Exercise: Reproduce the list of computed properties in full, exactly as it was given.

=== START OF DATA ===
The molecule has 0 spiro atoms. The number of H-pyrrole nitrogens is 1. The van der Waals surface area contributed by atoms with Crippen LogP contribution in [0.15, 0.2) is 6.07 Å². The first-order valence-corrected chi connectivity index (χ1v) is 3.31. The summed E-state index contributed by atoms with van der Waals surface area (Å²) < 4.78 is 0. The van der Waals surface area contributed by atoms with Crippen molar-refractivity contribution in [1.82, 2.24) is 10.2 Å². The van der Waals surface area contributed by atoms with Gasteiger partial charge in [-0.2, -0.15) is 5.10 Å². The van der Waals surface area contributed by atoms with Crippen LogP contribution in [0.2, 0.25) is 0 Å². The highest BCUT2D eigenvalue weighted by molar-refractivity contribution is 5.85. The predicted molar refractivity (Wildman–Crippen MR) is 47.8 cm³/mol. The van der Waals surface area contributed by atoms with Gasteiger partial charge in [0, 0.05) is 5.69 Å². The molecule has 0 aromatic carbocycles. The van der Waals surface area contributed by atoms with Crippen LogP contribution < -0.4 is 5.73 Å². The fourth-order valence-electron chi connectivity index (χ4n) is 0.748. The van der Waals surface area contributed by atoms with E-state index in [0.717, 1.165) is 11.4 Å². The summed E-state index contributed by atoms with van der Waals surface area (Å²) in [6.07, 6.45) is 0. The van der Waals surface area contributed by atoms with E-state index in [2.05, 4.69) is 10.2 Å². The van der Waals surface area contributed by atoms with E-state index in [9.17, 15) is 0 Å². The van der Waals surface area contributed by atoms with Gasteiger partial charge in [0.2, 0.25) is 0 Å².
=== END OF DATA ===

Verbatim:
The molecule has 0 spiro atoms. The number of H-pyrrole nitrogens is 1. The van der Waals surface area contributed by atoms with Crippen LogP contribution in [0.15, 0.2) is 6.07 Å². The first-order valence-corrected chi connectivity index (χ1v) is 3.31. The summed E-state index contributed by atoms with van der Waals surface area (Å²) < 4.78 is 0. The van der Waals surface area contributed by atoms with Crippen molar-refractivity contribution in [1.82, 2.24) is 10.2 Å². The van der Waals surface area contributed by atoms with Gasteiger partial charge in [-0.2, -0.15) is 5.10 Å². The van der Waals surface area contributed by atoms with Crippen LogP contribution in [0.2, 0.25) is 0 Å². The highest BCUT2D eigenvalue weighted by molar-refractivity contribution is 5.85. The predicted molar refractivity (Wildman–Crippen MR) is 47.8 cm³/mol. The van der Waals surface area contributed by atoms with Gasteiger partial charge in [0, 0.05) is 5.69 Å². The molecule has 0 aromatic carbocycles. The van der Waals surface area contributed by atoms with Crippen LogP contribution < -0.4 is 5.73 Å². The fourth-order valence-electron chi connectivity index (χ4n) is 0.748. The van der Waals surface area contributed by atoms with E-state index in [0.717, 1.165) is 11.4 Å². The summed E-state index contributed by atoms with van der Waals surface area (Å²) in [6.07, 6.45) is 0. The van der Waals surface area contributed by atoms with E-state index in [2.05, 4.69) is 10.2 Å². The van der Waals surface area contributed by atoms with E-state index in [9.17, 15) is 0 Å². The van der Waals surface area contributed by atoms with Gasteiger partial charge in [0.2, 0.25) is 0 Å².